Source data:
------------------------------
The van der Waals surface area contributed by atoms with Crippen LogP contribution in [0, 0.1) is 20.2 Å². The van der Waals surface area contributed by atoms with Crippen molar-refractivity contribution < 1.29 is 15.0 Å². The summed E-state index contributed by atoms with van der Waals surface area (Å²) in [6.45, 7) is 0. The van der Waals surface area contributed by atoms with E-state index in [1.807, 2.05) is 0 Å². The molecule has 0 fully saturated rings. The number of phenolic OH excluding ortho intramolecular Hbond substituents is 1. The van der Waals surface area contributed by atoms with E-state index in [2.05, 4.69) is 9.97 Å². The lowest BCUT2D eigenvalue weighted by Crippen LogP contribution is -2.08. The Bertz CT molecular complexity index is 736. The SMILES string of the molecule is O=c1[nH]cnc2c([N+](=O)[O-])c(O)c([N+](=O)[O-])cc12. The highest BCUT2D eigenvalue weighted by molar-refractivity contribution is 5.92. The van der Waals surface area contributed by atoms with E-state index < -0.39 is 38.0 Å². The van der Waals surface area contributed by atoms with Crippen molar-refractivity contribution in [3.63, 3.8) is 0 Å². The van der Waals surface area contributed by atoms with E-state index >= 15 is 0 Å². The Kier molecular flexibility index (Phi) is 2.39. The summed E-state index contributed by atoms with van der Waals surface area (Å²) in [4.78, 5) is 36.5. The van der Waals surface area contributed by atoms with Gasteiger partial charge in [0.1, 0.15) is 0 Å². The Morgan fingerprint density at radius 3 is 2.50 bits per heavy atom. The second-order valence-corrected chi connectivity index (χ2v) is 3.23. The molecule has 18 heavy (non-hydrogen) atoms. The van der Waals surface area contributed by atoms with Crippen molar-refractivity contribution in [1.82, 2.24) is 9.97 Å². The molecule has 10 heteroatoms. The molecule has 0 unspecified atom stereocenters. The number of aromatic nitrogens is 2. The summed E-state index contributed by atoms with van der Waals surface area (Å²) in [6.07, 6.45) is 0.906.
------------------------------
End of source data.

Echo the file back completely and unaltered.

The van der Waals surface area contributed by atoms with Crippen LogP contribution in [0, 0.1) is 20.2 Å². The van der Waals surface area contributed by atoms with Crippen molar-refractivity contribution < 1.29 is 15.0 Å². The summed E-state index contributed by atoms with van der Waals surface area (Å²) in [6.45, 7) is 0. The van der Waals surface area contributed by atoms with E-state index in [1.807, 2.05) is 0 Å². The molecule has 0 fully saturated rings. The number of phenolic OH excluding ortho intramolecular Hbond substituents is 1. The van der Waals surface area contributed by atoms with E-state index in [2.05, 4.69) is 9.97 Å². The lowest BCUT2D eigenvalue weighted by Crippen LogP contribution is -2.08. The Bertz CT molecular complexity index is 736. The SMILES string of the molecule is O=c1[nH]cnc2c([N+](=O)[O-])c(O)c([N+](=O)[O-])cc12. The highest BCUT2D eigenvalue weighted by molar-refractivity contribution is 5.92. The van der Waals surface area contributed by atoms with E-state index < -0.39 is 38.0 Å². The van der Waals surface area contributed by atoms with Crippen molar-refractivity contribution in [3.63, 3.8) is 0 Å². The van der Waals surface area contributed by atoms with E-state index >= 15 is 0 Å². The Kier molecular flexibility index (Phi) is 2.39. The summed E-state index contributed by atoms with van der Waals surface area (Å²) in [4.78, 5) is 36.5. The van der Waals surface area contributed by atoms with Gasteiger partial charge in [0.1, 0.15) is 0 Å². The Morgan fingerprint density at radius 3 is 2.50 bits per heavy atom. The second-order valence-corrected chi connectivity index (χ2v) is 3.23. The molecule has 18 heavy (non-hydrogen) atoms. The van der Waals surface area contributed by atoms with Crippen molar-refractivity contribution in [1.82, 2.24) is 9.97 Å². The molecule has 10 heteroatoms. The molecule has 0 unspecified atom stereocenters. The number of aromatic nitrogens is 2. The summed E-state index contributed by atoms with van der Waals surface area (Å²) in [6.07, 6.45) is 0.906.